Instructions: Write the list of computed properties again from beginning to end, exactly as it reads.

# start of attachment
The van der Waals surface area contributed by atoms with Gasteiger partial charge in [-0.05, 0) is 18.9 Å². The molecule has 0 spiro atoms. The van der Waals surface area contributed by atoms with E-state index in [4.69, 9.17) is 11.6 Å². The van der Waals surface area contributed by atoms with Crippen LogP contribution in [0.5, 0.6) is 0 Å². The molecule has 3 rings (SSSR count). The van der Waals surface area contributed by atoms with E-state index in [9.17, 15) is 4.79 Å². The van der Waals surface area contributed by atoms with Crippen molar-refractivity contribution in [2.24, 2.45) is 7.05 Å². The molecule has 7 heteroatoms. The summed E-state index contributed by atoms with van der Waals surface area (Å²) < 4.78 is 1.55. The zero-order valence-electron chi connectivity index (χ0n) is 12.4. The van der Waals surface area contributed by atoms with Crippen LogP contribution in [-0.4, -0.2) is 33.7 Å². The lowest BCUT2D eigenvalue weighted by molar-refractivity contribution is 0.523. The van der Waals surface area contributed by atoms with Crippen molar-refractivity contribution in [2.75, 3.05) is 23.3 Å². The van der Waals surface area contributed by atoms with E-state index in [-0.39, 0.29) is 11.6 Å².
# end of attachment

The van der Waals surface area contributed by atoms with Gasteiger partial charge in [-0.05, 0) is 18.9 Å². The molecule has 0 spiro atoms. The van der Waals surface area contributed by atoms with E-state index in [4.69, 9.17) is 11.6 Å². The van der Waals surface area contributed by atoms with Crippen LogP contribution in [0.5, 0.6) is 0 Å². The molecule has 3 rings (SSSR count). The van der Waals surface area contributed by atoms with E-state index in [9.17, 15) is 4.79 Å². The van der Waals surface area contributed by atoms with Crippen molar-refractivity contribution in [2.24, 2.45) is 7.05 Å². The molecule has 7 heteroatoms. The summed E-state index contributed by atoms with van der Waals surface area (Å²) < 4.78 is 1.55. The zero-order valence-electron chi connectivity index (χ0n) is 12.4. The van der Waals surface area contributed by atoms with Crippen LogP contribution in [-0.4, -0.2) is 33.7 Å². The lowest BCUT2D eigenvalue weighted by molar-refractivity contribution is 0.523. The van der Waals surface area contributed by atoms with Crippen molar-refractivity contribution in [2.75, 3.05) is 23.3 Å². The van der Waals surface area contributed by atoms with E-state index in [-0.39, 0.29) is 11.6 Å².